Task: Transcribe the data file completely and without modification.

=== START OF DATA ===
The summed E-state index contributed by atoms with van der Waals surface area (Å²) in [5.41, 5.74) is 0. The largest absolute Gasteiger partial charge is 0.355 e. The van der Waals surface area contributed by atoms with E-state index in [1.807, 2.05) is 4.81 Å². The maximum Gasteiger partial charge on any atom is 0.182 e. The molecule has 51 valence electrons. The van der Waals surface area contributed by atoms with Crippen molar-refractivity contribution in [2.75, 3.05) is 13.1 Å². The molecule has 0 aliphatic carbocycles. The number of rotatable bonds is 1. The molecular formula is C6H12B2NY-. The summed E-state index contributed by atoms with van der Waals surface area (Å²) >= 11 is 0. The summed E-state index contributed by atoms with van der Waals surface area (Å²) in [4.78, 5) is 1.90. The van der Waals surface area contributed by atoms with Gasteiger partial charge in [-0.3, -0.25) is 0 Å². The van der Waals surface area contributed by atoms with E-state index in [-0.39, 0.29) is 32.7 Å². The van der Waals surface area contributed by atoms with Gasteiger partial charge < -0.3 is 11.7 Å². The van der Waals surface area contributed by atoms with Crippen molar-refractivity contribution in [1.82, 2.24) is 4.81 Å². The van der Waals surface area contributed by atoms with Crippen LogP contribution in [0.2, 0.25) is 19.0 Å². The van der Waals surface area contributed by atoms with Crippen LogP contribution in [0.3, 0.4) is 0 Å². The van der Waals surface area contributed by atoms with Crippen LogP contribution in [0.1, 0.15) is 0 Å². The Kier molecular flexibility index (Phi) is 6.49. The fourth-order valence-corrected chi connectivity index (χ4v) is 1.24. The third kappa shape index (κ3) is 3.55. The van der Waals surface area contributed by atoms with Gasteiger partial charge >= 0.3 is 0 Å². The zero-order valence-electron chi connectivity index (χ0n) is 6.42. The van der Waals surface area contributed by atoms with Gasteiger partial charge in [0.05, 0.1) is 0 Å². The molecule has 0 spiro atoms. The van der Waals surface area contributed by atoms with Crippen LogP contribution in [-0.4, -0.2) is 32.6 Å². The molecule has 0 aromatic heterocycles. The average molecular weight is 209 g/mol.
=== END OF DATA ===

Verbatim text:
The summed E-state index contributed by atoms with van der Waals surface area (Å²) in [5.41, 5.74) is 0. The largest absolute Gasteiger partial charge is 0.355 e. The van der Waals surface area contributed by atoms with E-state index in [1.807, 2.05) is 4.81 Å². The maximum Gasteiger partial charge on any atom is 0.182 e. The molecule has 51 valence electrons. The van der Waals surface area contributed by atoms with Crippen molar-refractivity contribution in [2.75, 3.05) is 13.1 Å². The molecule has 0 aliphatic carbocycles. The number of rotatable bonds is 1. The molecular formula is C6H12B2NY-. The summed E-state index contributed by atoms with van der Waals surface area (Å²) >= 11 is 0. The summed E-state index contributed by atoms with van der Waals surface area (Å²) in [4.78, 5) is 1.90. The van der Waals surface area contributed by atoms with Gasteiger partial charge in [-0.3, -0.25) is 0 Å². The van der Waals surface area contributed by atoms with E-state index in [-0.39, 0.29) is 32.7 Å². The van der Waals surface area contributed by atoms with Gasteiger partial charge < -0.3 is 11.7 Å². The van der Waals surface area contributed by atoms with Crippen molar-refractivity contribution in [1.82, 2.24) is 4.81 Å². The van der Waals surface area contributed by atoms with Crippen LogP contribution in [0.2, 0.25) is 19.0 Å². The van der Waals surface area contributed by atoms with Crippen LogP contribution in [0.3, 0.4) is 0 Å². The van der Waals surface area contributed by atoms with Crippen LogP contribution in [0.1, 0.15) is 0 Å². The Kier molecular flexibility index (Phi) is 6.49. The fourth-order valence-corrected chi connectivity index (χ4v) is 1.24. The third kappa shape index (κ3) is 3.55. The van der Waals surface area contributed by atoms with Gasteiger partial charge >= 0.3 is 0 Å². The zero-order valence-electron chi connectivity index (χ0n) is 6.42. The van der Waals surface area contributed by atoms with Gasteiger partial charge in [0.05, 0.1) is 0 Å². The molecule has 0 spiro atoms. The van der Waals surface area contributed by atoms with Crippen LogP contribution in [-0.4, -0.2) is 32.6 Å². The molecule has 0 aromatic heterocycles. The average molecular weight is 209 g/mol.